Extracting acoustic emissions and microseismic activity from a discrete geomechanical model.

Margaux Raguenel and L. Scholt├Ęs and Paul Cupillard. ( 2015 )
in: 35th Gocad Meeting - 2015 RING Meeting, ASGA

Abstract

A method is proposed to extract microseismic information from a geomechanical model that offers the advantage to explicitly capture the damage mechanisms occurring during rock deformation. The rock is represented as a set of discrete particles interacting one with another through cohesive bonds that can break to simulate the progressive development of fracturing induced by an external loading. A series of numerical simulations was performed and several post-processing techniques were elaborated in order to monitor the appearance of every bond breakage and of the associated energy release. In particular, a clustering method and a frequency-magnitude distribution study were developed. The results were systematically fitted by the Gutenberg-Richter law and a thorough parametric study was performed in order to understand how the b-value was influenced by the different parameters involved in the analysis. We proved that the b-value was not dependent on the numerical parameters as long as the numerical simulations were decently controlled and the sampling was done properly. We also confirmed that the b-value decreases when the confining pressure increases and showed that the contribution of the slips was of second order importance compared to the contribution of the microcracks occurring during failure.

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BibTeX Reference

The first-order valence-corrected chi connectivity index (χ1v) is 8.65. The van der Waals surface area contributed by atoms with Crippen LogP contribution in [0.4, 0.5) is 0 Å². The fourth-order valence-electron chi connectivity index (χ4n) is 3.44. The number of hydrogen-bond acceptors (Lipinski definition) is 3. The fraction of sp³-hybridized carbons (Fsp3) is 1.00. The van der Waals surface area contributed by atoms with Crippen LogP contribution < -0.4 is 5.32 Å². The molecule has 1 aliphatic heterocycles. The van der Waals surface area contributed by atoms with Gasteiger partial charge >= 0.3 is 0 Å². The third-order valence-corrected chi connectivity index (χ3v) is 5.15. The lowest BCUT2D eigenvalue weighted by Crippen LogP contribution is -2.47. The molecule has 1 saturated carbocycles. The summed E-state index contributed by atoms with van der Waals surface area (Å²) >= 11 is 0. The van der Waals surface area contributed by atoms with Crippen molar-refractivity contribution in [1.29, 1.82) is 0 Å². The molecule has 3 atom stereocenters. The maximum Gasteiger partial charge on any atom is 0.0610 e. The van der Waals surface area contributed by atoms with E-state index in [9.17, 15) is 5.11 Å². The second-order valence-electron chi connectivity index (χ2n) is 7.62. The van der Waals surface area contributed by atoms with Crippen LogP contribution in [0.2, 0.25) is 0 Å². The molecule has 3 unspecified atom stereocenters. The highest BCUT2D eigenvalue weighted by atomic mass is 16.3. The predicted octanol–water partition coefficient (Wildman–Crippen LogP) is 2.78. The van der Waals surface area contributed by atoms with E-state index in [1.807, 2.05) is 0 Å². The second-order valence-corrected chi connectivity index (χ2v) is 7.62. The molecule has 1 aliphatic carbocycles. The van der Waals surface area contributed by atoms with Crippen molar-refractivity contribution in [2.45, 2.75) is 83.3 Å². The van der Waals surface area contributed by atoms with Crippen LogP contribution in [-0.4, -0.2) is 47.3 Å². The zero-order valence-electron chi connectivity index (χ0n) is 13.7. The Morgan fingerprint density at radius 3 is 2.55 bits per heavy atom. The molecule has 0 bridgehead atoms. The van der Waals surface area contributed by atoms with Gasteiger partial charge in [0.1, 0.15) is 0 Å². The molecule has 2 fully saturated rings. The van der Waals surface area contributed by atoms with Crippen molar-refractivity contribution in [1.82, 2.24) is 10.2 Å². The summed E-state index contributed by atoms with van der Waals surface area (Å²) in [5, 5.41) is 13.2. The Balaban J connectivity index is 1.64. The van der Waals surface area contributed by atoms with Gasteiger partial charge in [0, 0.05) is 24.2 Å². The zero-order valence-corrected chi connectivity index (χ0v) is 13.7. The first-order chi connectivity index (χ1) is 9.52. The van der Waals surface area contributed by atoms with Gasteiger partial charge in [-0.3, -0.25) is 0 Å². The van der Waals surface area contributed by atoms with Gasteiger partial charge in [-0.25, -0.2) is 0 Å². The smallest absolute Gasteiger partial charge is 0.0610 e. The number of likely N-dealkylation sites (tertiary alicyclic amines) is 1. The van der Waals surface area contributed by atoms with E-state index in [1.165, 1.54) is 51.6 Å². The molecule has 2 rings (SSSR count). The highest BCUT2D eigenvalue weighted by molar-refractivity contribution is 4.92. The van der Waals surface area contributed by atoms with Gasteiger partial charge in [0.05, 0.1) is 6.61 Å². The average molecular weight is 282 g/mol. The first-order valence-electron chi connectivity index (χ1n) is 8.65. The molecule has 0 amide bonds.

@INPROCEEDINGS{RaguenelGM2015,
    author = { Raguenel, Margaux and Scholt├Ęs, L. and Cupillard, Paul },
     title = { Extracting acoustic emissions and microseismic activity from a discrete geomechanical model. },
 booktitle = { 35th Gocad Meeting - 2015 RING Meeting },
      year = { 2015 },
 publisher = { ASGA },
  abstract = { A method is proposed to extract microseismic information from a geomechanical model that offers the advantage to explicitly capture the damage mechanisms occurring during rock deformation. The rock is represented as a set of discrete particles interacting one with another through cohesive bonds that can break to simulate the progressive development of fracturing induced by an external loading. A series of numerical simulations was performed and several post-processing techniques were elaborated in order to monitor the appearance of every bond breakage and of the associated energy release. In particular, a clustering method and a frequency-magnitude distribution study were developed. The results were systematically fitted by the Gutenberg-Richter law and a thorough parametric study was performed in order to understand how the b-value was influenced by the different parameters involved in the analysis. We proved that the b-value was not dependent on the numerical parameters as long as the numerical simulations were decently controlled and the sampling was done properly. We also confirmed that the b-value decreases when the confining pressure increases and showed that the contribution of the slips was of second order importance compared to the contribution of the microcracks occurring during failure. }
}